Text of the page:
“O Inferno” and “Ecce Homo” paintings are the most sought-after online
The Portuguese paintings “O Inferno” (in the image) and “Ecce Homo” are the most sought after in the videos posted online by the National Museum of Ancient Art (MNAA), in Lisbon, according to the institution, with more than 10,000 views direct.
Contacted by the Lusa agency, the director of the MNAA, Joaquim Caetano, underlined that maintaining the museum’s activity on digital platforms “is essential for the museum and also aims to attract new audiences”.
Closed since March 15, like all museums and monuments under the supervision of the Ministry of Culture, following restrictions to combat the pandemic invite-19, the MNAA management decided to create new ways to publicize the collections of ancient art.
It all started with Father’s Day, on March 19, for which the museum’s educational service had planned to create a video for online placement, and in this way celebrate the father figure.
“São José e o Menino Jesus”, by the painter Josefa D’Óbidos was the work chosen to be filmed and described by the director, who quickly obtained over 6,000 views.
This interest, of thousands of direct views, not counting the many shares that are made by those who access, brought to the museum’s direction the certainty that “people were receptive and that was a channel to use”.
Since then, both Joaquim Caetano and the deputy director, Anísio Franco, and some conservatives have been creating new videos on pieces of painting, sculpture or decorative arts, belonging to the museum’s collections daily.
They are short videos, from three to five minutes, “created with an informal, direct, more intimate approach to the museum’s fundamental works”, which are posted on the ‘online’ website, on social networks and platforms such as Youtube, within the scope of a cycle “Art is a bridge that unites us”.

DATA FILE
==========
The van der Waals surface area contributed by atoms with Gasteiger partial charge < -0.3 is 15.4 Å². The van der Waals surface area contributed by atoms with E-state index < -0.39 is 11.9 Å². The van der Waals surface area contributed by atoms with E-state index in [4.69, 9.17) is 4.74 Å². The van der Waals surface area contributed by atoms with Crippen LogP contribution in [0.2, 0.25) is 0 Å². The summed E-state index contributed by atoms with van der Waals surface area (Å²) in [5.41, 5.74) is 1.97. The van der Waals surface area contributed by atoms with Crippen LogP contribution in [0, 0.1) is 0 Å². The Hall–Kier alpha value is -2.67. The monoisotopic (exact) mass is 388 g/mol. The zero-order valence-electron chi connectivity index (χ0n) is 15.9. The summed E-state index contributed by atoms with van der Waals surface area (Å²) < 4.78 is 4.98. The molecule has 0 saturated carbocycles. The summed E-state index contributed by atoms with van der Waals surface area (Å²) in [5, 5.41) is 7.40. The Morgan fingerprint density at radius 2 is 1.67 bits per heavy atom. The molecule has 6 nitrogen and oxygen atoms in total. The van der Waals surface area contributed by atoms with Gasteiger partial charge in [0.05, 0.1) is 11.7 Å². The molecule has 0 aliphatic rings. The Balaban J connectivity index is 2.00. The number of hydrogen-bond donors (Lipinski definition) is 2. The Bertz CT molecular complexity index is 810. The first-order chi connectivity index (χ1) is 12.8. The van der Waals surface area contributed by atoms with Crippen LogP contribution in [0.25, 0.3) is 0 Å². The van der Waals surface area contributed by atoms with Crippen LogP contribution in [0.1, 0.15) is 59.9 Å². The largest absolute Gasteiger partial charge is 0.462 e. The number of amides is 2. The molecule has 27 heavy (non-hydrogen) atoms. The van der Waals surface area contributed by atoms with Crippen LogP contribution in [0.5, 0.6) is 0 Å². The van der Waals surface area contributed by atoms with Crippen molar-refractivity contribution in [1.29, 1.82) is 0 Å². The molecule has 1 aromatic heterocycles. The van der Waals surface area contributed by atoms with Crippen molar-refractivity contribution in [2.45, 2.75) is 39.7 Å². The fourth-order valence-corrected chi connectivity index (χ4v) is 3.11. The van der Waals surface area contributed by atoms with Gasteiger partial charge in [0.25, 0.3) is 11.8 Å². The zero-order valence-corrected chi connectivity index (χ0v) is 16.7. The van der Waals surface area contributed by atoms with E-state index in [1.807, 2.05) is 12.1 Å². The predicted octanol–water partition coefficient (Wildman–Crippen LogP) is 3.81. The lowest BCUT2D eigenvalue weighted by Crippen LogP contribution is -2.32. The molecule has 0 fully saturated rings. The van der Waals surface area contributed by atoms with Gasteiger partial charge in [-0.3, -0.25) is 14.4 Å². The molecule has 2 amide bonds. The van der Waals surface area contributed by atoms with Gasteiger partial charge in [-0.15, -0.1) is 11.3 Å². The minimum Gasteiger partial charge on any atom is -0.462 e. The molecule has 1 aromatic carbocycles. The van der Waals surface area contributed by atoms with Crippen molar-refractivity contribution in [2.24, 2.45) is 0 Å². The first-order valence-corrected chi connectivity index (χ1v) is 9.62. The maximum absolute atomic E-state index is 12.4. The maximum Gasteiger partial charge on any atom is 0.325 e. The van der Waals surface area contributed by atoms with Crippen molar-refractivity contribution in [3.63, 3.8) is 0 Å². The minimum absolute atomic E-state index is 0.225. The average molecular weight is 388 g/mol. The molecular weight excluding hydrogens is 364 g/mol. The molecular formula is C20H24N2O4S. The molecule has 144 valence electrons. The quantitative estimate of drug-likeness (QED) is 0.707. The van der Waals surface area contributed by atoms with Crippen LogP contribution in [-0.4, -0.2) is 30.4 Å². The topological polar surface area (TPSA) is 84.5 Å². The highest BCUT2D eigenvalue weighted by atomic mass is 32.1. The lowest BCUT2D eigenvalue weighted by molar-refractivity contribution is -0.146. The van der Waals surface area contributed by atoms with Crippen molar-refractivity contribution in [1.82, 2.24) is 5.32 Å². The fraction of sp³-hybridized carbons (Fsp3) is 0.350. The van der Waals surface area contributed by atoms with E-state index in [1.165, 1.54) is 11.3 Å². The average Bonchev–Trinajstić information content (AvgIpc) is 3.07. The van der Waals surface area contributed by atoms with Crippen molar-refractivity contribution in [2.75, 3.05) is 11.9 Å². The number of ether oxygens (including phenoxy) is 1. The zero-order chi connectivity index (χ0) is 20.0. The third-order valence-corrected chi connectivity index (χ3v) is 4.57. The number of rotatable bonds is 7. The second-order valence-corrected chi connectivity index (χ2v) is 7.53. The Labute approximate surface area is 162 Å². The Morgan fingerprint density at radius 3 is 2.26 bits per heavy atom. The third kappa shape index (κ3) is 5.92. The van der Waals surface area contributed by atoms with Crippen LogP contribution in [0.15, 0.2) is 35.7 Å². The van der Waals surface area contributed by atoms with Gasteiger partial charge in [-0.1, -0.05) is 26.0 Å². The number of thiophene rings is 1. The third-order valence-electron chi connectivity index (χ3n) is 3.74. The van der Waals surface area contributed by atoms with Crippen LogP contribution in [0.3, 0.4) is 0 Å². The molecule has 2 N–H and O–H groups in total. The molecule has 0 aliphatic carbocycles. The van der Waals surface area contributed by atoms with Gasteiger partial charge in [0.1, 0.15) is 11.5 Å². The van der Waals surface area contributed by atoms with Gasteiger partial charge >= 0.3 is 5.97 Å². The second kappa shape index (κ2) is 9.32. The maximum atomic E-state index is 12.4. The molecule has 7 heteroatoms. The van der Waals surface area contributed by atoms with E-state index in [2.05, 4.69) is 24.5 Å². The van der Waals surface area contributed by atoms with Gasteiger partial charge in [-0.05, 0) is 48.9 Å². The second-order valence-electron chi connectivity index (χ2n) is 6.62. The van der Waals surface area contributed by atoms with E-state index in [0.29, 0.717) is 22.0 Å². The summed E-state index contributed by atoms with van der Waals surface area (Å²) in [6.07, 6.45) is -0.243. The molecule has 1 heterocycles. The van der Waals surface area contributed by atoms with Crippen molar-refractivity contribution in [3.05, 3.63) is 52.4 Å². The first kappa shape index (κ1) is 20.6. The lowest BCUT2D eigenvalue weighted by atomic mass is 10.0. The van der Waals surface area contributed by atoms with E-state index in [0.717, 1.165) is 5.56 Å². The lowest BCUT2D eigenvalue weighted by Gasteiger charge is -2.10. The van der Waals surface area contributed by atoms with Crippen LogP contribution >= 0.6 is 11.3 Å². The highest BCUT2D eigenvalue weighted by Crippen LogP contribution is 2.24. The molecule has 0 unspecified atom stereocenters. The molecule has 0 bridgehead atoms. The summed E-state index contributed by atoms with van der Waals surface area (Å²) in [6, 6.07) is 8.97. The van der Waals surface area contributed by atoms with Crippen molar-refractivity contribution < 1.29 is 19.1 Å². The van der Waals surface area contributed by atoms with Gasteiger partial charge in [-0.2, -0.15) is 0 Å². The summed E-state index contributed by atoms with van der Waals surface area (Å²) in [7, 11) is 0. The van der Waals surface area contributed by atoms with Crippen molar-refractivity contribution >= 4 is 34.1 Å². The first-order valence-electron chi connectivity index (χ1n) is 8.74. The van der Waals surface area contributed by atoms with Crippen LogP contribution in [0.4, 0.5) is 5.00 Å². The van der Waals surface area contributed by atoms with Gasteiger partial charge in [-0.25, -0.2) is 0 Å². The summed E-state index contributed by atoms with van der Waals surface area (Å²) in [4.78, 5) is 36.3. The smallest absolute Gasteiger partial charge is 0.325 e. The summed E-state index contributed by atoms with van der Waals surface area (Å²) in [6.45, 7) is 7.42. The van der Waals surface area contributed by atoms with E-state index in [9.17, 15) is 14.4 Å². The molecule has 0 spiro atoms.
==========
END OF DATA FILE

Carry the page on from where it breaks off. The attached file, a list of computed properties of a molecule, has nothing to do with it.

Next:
The works that have been most in demand by the public were the old Portuguese paintings “O Inferno” and “Ecce Homo”.
“O Inferno”, painted in 15010-1520 by an unknown Portuguese master, shows a medieval image of hell, populated by demons and an inventory of his torments, related to the capital sins mentioned by Christianity, such as gluttony, laziness or the envy.
The work “Ecce Homo”, also by an unknown Portuguese author, painted around 1570, represents Christ with a crown of thorns, covered by a white tunic, after being scourged.
Joaquim Caetano told the Lusa agency that the museum’s management also intends to make videos of important and larger works, such as the “Panels of São Vicente” or the triptych of Hieronymus Bosch “Temptations of Santo Antão”.
Globally, the covid-19 pandemic has already claimed more than 200,000 deaths and infected more than 2.7 million people in 193 countries and territories.
More than 720,000 patients were considered cured.
In Portugal, 854 people died of the 22,797 confirmed as infected, and there are 1,228 recovered cases, according to the figures released today by the Directorate-General for Health.